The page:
St. Francis football players shake off the rust on their campus in Watsonville earlier this week.
(Kevin Painchaud/Lookout Santa Cruz)

‘It’s complicated’: Everything we learned (and didn’t learn) about high school sports re-openings Thursday

Much is still to be determined on whether high school football will stay on its current course of COVID testing and whether a more relaxed version of guidelines will come down from the state on all sports. County health officials say they are still investigating what that might look like.

Like a middle linebacker scanning the field for the next blocker or ball carrier, the head of Scotts Valley football coach/athletic director Louie Walters has remained on a swivel.

“It’s coming from all directions,” he said. “It’s relentless. It’s complicated.”

The confounding job Walters is trying to do is mirrored across the county by others sorting out the conundrum of getting high school athletes some semblance of a sports season — and normalcy.

“This is exactly what the kids need and have needed for months,” said Monte Vista Christian’s Head of School Mitchell Salerno. “We look at sports this spring as an opportunity to get them back to health — mental health, physical health, emotional health.”


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The most recent news to process: A settlement in a case brought by high school football players in San Diego has reportedly opened the door for indoor sports to be played across California — and it could also have ramifications for whether contact sports have to perform weekly COVID testing on all players, coaches and other participants.

“We don’t know yet what that means at this time,” county health officer Gail Newel said Thursday afternoon. “So we’re abiding by current state guidance, until we hear otherwise.”

Though attorneys in San Diego said Gov. Gavin Newsom had signed off on a deal that would open the door fully to sports across California, Newsom declined to comment on it during a press conference Thursday. Dr. Mark Ghaly, the state’s Secretary for Health and Human Services, said updated sports guidelines would be released in the coming days.

According to the county’s read on current guidelines, the three outdoor contact sports (football, water polo and rugby) all require testing regardless of local positivity rate. And currently all Santa Cruz County football programs have either begun testing or are in the process of procuring tests via the County Office of Education.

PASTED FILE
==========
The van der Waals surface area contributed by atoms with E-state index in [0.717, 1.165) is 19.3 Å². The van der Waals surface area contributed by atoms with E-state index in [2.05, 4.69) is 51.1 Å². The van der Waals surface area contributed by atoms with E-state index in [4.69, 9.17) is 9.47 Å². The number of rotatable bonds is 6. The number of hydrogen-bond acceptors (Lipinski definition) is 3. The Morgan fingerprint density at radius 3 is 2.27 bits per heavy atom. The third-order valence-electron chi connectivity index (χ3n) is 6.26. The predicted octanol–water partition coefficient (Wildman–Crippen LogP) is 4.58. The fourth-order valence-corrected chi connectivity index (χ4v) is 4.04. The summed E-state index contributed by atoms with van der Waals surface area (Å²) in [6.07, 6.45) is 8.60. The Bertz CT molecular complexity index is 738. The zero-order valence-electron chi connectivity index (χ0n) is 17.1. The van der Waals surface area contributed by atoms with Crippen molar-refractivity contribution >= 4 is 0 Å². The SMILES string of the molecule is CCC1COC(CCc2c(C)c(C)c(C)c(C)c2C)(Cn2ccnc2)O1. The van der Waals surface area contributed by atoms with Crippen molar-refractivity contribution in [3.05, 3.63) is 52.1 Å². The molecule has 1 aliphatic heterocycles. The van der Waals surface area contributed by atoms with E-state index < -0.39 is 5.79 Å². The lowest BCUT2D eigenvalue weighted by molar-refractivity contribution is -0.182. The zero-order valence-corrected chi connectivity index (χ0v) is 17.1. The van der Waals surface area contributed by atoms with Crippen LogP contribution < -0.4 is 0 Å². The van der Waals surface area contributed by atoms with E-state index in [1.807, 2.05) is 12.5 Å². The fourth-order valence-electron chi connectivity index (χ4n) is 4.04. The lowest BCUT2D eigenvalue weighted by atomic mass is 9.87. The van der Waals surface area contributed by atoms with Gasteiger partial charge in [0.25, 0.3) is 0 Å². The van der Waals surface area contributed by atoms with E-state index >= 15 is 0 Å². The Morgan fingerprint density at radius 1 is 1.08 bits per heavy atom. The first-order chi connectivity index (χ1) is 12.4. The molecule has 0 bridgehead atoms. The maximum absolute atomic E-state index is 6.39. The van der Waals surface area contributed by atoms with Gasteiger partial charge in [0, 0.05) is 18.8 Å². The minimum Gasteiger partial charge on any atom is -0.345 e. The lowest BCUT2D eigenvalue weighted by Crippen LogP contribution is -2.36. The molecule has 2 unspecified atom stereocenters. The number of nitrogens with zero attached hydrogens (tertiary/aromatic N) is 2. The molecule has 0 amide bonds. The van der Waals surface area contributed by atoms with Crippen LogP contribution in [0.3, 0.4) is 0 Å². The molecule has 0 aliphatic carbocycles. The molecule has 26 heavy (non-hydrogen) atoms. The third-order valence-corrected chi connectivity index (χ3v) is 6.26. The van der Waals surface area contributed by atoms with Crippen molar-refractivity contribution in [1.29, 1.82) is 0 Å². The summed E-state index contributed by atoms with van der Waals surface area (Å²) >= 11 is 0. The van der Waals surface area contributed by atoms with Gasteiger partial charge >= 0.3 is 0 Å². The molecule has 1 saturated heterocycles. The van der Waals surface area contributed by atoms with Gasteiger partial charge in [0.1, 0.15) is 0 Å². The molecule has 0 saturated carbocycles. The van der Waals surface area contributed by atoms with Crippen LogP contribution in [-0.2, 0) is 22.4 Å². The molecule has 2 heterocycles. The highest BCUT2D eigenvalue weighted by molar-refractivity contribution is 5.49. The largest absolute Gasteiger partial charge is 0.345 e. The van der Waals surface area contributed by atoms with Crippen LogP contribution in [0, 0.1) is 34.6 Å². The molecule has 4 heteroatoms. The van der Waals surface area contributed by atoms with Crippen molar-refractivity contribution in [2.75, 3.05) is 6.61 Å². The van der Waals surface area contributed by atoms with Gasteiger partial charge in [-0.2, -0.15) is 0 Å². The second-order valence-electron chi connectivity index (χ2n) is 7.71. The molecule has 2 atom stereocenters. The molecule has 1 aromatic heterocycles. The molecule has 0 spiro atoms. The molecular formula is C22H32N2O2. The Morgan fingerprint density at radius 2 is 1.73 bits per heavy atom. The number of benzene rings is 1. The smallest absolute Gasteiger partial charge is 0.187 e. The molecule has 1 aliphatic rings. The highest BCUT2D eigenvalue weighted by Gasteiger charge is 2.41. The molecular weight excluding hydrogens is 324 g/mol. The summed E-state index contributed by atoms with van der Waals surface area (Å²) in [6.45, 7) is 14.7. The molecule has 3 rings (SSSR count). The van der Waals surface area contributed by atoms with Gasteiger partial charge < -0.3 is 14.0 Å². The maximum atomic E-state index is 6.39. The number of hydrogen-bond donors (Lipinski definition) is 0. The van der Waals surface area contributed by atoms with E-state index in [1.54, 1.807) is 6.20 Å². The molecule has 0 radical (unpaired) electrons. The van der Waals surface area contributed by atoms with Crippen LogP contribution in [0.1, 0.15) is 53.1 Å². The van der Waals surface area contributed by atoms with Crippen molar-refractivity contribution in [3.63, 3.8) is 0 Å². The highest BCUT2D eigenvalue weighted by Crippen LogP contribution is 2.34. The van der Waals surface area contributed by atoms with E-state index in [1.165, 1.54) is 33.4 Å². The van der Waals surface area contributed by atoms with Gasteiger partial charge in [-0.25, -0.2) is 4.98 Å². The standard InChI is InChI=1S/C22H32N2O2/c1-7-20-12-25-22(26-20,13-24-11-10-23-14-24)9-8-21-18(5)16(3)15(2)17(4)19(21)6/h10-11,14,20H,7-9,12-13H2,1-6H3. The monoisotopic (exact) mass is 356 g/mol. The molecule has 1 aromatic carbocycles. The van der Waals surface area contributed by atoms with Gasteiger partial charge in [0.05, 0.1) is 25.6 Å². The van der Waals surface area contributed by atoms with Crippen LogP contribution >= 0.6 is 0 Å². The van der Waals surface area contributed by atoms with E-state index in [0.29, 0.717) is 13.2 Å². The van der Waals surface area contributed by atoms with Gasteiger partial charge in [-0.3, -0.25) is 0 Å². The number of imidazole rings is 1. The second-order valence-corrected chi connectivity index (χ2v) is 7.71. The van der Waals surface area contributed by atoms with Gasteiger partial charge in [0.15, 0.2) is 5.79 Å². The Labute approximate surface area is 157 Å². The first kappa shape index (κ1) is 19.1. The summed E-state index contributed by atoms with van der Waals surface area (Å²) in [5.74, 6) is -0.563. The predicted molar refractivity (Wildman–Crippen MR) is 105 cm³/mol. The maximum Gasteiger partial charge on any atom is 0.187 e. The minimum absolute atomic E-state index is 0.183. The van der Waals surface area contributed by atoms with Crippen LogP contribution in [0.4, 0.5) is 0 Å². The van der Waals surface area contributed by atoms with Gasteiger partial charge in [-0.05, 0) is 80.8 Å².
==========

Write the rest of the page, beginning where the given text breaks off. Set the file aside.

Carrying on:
County superintendent Faris Sabbah said he and his staff are in talks with a local provider that would administer the testing for the public schools: “We’re trying to organize that, so we can make sure students can get their weekly testing. We’re working on a relationship with a local entity.”

Whether that materializes quickly enough for the first slate of scheduled games to be played next Thursday remains a major question. Because teams can’t participate in full-contact practices until testing is in place, few will have received enough practice reps to play a game.

But as Bob Kittle, commissioner of the Santa Cruz Coast Athletic League, reiterated this week “Our goal all along has been just to get these kids something. Whether that’s one game, two games, whatever. We’ll take it.”

Soquel High athletic director Stu Walters said first games that were canceled would be made up at the end of the four-game schedules if possible.

The SCCAL was proactive about reassembling its original group of countywide teams for this special protracted season. By keeping play within the county it avoids having to get special dispensation from county health officials.

The non-contact sports, that don’t require testing, are off to a good start. Cross country is into its third week of competition and girls tennis got started this week as well.

What else was learned Thursday?

No spectators, but...: Athletic directors have been unclear whether spectators would be allowed at football games. Newel attempted to clarify that point Thursday by saying “observers” were OK if they were family members attending to help ensure safety at the event.

“Parents or other immediate household members may be present as observers to ensure the safety of the players,” she said. “This applies to not only competitions, but to practices as well.

Youth sports: Newel went over state guidelines that reiterate competition for youth leagues and club/travel teams must stay between teams from within Santa Cruz County unless they’ve been given special permission by county health officials. This also applies to any kind of tournament play.

Correspondent Nick Ibarra contributed to this report.